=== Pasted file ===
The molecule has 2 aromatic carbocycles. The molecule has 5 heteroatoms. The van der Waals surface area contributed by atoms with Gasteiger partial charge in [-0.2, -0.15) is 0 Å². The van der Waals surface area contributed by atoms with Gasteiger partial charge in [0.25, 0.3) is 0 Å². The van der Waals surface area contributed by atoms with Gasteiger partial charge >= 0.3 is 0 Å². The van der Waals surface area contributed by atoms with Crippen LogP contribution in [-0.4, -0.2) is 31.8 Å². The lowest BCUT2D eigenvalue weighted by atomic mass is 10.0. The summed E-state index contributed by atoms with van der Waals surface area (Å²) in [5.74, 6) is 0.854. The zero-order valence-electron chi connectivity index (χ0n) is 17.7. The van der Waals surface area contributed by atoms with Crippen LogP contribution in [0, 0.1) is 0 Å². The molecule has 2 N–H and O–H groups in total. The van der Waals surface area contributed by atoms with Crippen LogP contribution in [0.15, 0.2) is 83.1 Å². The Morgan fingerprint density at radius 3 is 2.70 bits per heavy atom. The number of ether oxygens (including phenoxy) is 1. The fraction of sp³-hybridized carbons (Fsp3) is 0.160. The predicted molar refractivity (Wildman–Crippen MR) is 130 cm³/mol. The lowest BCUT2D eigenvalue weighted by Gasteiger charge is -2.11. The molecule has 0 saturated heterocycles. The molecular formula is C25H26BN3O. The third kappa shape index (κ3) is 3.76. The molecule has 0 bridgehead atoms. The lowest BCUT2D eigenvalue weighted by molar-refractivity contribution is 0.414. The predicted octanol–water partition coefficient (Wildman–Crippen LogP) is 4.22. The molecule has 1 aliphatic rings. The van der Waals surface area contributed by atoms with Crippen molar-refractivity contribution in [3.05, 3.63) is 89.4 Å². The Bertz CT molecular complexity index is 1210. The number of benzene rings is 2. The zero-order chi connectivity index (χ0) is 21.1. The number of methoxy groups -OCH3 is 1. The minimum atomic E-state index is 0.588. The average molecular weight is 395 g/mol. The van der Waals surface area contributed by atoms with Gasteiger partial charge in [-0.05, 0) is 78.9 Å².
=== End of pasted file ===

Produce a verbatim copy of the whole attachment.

The molecule has 2 aromatic carbocycles. The molecule has 5 heteroatoms. The van der Waals surface area contributed by atoms with Gasteiger partial charge in [-0.2, -0.15) is 0 Å². The van der Waals surface area contributed by atoms with Gasteiger partial charge in [0.25, 0.3) is 0 Å². The van der Waals surface area contributed by atoms with Gasteiger partial charge >= 0.3 is 0 Å². The van der Waals surface area contributed by atoms with Crippen LogP contribution in [-0.4, -0.2) is 31.8 Å². The lowest BCUT2D eigenvalue weighted by atomic mass is 10.0. The summed E-state index contributed by atoms with van der Waals surface area (Å²) in [5.74, 6) is 0.854. The zero-order valence-electron chi connectivity index (χ0n) is 17.7. The van der Waals surface area contributed by atoms with Crippen LogP contribution in [0, 0.1) is 0 Å². The molecule has 2 N–H and O–H groups in total. The van der Waals surface area contributed by atoms with Crippen LogP contribution in [0.15, 0.2) is 83.1 Å². The Morgan fingerprint density at radius 3 is 2.70 bits per heavy atom. The number of ether oxygens (including phenoxy) is 1. The fraction of sp³-hybridized carbons (Fsp3) is 0.160. The predicted molar refractivity (Wildman–Crippen MR) is 130 cm³/mol. The lowest BCUT2D eigenvalue weighted by Gasteiger charge is -2.11. The molecule has 0 saturated heterocycles. The molecular formula is C25H26BN3O. The third kappa shape index (κ3) is 3.76. The molecule has 0 bridgehead atoms. The lowest BCUT2D eigenvalue weighted by molar-refractivity contribution is 0.414. The predicted octanol–water partition coefficient (Wildman–Crippen LogP) is 4.22. The molecule has 1 aliphatic rings. The van der Waals surface area contributed by atoms with Crippen molar-refractivity contribution in [3.05, 3.63) is 89.4 Å². The Bertz CT molecular complexity index is 1210. The number of benzene rings is 2. The zero-order chi connectivity index (χ0) is 21.1. The number of methoxy groups -OCH3 is 1. The minimum atomic E-state index is 0.588. The average molecular weight is 395 g/mol. The van der Waals surface area contributed by atoms with Gasteiger partial charge in [-0.05, 0) is 78.9 Å².